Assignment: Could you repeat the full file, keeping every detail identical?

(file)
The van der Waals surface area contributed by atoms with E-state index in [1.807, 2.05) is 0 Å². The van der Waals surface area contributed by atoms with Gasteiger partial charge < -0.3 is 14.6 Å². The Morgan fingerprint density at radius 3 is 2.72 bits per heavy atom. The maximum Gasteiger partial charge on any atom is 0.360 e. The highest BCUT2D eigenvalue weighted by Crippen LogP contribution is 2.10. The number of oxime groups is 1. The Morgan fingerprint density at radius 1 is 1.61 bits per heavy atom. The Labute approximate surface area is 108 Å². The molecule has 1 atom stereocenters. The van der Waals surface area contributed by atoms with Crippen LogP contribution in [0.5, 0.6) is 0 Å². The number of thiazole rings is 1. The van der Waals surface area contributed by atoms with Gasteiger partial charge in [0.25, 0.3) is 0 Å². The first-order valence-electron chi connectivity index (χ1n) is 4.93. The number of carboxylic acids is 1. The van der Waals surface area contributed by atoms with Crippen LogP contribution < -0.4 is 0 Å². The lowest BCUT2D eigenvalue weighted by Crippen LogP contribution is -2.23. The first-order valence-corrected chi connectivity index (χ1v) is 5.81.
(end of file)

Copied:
The van der Waals surface area contributed by atoms with E-state index in [1.807, 2.05) is 0 Å². The van der Waals surface area contributed by atoms with Gasteiger partial charge < -0.3 is 14.6 Å². The Morgan fingerprint density at radius 3 is 2.72 bits per heavy atom. The maximum Gasteiger partial charge on any atom is 0.360 e. The highest BCUT2D eigenvalue weighted by Crippen LogP contribution is 2.10. The number of oxime groups is 1. The Morgan fingerprint density at radius 1 is 1.61 bits per heavy atom. The Labute approximate surface area is 108 Å². The molecule has 1 atom stereocenters. The van der Waals surface area contributed by atoms with Crippen LogP contribution in [0.5, 0.6) is 0 Å². The number of thiazole rings is 1. The van der Waals surface area contributed by atoms with Gasteiger partial charge in [0.25, 0.3) is 0 Å². The first-order valence-electron chi connectivity index (χ1n) is 4.93. The number of carboxylic acids is 1. The van der Waals surface area contributed by atoms with Crippen LogP contribution < -0.4 is 0 Å². The lowest BCUT2D eigenvalue weighted by Crippen LogP contribution is -2.23. The first-order valence-corrected chi connectivity index (χ1v) is 5.81.